In the second term, students take a course on Advanced Policy Evaluation. This course will develop understanding of the rationale for, and approaches to, evidenced-based policy evaluation using examples from a wide range of policy areas. It aims to equip students with knowledge necessary to make links between policy questions and evaluation methods and designs, and to introduce students to the main approaches to the design of policy evaluations and their accompanying logics. It willprovide students with a background for systematically and critically reviewing published work on policy evaluation. The eight week course consists of lectures and seminars, including case studies.

The Research Methods course is intended to prepare students both to become critical consumers of research, and to be able design and implement their own research projects.  It will introduce students to major quantitative and qualitative techniques, and research designs for understanding social problems and evaluating interventions.  There will be a particular emphasis on the appraisal and design of randomised controlled trials for evaluating social interventions.

Topics covered on the course include:

  • Formulating a research question: Ethical issues; Exploring and piloting; Literature searching; Critical appraisal of intervention studies.
  • Designing a study: Non-experimental or observational designs: Descriptive studies, Surveys, Cohort, Case-control, Longitudinal designs; Randomised controlled trials and, Single case designs.  
  • Data collection: Questionnaires and interviews; Direct observational methods; Administrative data.
  • Methods for systematic reviews.
  • Issues in cross-cultural research.
  • Qualitative research methods.
  • Statistical techniques for social sciences.

The Research Methods course is examined through the submission of coursework:

  • the methods workbook; and
  • an essay of up to 2,500 words.

The Option papers enable students to link evidence-based solutions to key areas of intervention. In associated work students will be encouraged to consider evidence-based solutions to a range of social problems in their country of origin. The options are built around the specialist interests of academic staff, and as such, different options may be offered each year, depending on availability of staff and the interests of students.

The Option papers are normally taught during the second term of the course, and assessed through a three-hour written examination at the end of the third term. Study is through small seminar groups (usually 6-12 students).

For each option there will be 4-6 sessions with associated work.  The areas from which options may be offered include:

  • Community analysis
  • Interventions in relation to HIV and AIDS
  • Promoting the welfare of children and families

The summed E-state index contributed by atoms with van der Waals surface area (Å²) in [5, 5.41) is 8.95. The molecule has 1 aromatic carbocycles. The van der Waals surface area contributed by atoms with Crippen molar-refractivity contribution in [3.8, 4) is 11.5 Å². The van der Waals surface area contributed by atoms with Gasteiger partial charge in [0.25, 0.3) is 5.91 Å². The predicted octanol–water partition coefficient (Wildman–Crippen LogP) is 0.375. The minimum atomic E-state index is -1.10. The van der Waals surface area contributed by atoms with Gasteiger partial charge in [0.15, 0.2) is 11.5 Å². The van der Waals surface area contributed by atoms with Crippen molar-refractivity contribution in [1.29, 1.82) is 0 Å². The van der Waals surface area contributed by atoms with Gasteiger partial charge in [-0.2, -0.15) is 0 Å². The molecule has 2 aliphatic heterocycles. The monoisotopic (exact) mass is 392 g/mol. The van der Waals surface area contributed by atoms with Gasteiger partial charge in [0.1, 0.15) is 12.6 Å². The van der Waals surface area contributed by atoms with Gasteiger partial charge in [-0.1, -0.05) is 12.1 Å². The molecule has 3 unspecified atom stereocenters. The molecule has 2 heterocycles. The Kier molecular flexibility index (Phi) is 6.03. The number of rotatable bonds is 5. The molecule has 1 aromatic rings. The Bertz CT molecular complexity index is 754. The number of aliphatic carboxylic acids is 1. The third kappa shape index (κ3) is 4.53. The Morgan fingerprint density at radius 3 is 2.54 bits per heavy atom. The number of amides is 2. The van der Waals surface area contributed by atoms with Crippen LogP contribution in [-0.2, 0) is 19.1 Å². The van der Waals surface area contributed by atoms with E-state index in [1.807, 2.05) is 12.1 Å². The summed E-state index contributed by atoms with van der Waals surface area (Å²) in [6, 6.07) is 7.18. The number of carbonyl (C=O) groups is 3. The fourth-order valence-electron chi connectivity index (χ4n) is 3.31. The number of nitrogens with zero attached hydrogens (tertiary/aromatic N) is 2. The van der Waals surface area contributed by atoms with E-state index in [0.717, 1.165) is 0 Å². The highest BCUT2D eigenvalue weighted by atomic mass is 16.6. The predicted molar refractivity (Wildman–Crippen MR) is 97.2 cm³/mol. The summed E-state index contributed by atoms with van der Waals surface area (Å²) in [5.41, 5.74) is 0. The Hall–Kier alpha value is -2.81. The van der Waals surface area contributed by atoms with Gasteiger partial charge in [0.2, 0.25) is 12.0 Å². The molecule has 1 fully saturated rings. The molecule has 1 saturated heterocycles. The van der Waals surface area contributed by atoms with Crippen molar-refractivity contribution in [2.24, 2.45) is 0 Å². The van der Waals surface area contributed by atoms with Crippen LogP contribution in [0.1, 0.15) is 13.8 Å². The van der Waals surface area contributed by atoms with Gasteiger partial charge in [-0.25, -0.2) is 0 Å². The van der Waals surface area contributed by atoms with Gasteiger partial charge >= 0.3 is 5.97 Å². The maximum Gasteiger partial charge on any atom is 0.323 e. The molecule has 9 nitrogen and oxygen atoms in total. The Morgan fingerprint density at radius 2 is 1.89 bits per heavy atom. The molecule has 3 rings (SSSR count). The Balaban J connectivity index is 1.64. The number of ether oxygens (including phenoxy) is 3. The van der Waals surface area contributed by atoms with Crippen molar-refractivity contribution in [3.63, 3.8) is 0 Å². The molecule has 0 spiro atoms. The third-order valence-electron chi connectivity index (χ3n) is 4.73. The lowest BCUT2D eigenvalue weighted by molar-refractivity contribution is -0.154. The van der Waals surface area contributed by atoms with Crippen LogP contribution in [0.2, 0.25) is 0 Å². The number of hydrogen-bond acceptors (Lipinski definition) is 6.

• Population Challenges in a Global World

Within the Department there is some capacity for certain other options (e.g. Poverty, Labour Market and Developing Countries) to be made available from the MSc in Comparative Social Policy.  The number of candidates offered options from CSP will be dependent on the outcome of internal negotiation at the time offers of places are made are made.

In their thesis students are asked to analyse a topic within the subject of the course. Thesis preparation is supported through the research methods course, which includes a session on thesis preparation, and through individual tutorial support, with the supervisor.  Students are encouraged to seek guidance on their work from other experts in the university, and to attend relevant specialist research seminars. 

Written guidance is provided in the course handbook, and is further developed in material that accompanies the relevant teaching.

MScs write a 10,000 word thesis and will normally work on it during the third term of the course and the first part of the summer vacation for submission by the middle of August.  Students have an individual supervisor for the thesis (normally their course supervisor, but on occasions substituted or complemented by more specialist coverage e.g. someone with an area based specialism where this is relevant to the topic).

MPhil students write a 30,000 word thesis, and are required to develop their topic area during the first two terms of the course. During Term 3 they work up with their supervisor an outline of their proposal, including background reading and other preparation, in addition to input from their supervisor. By the middle of Term 3 they must be in a position to present an outline of their proposal for final approval and over the summer they undertake the fieldwork, data analysis etc. depending on the topic.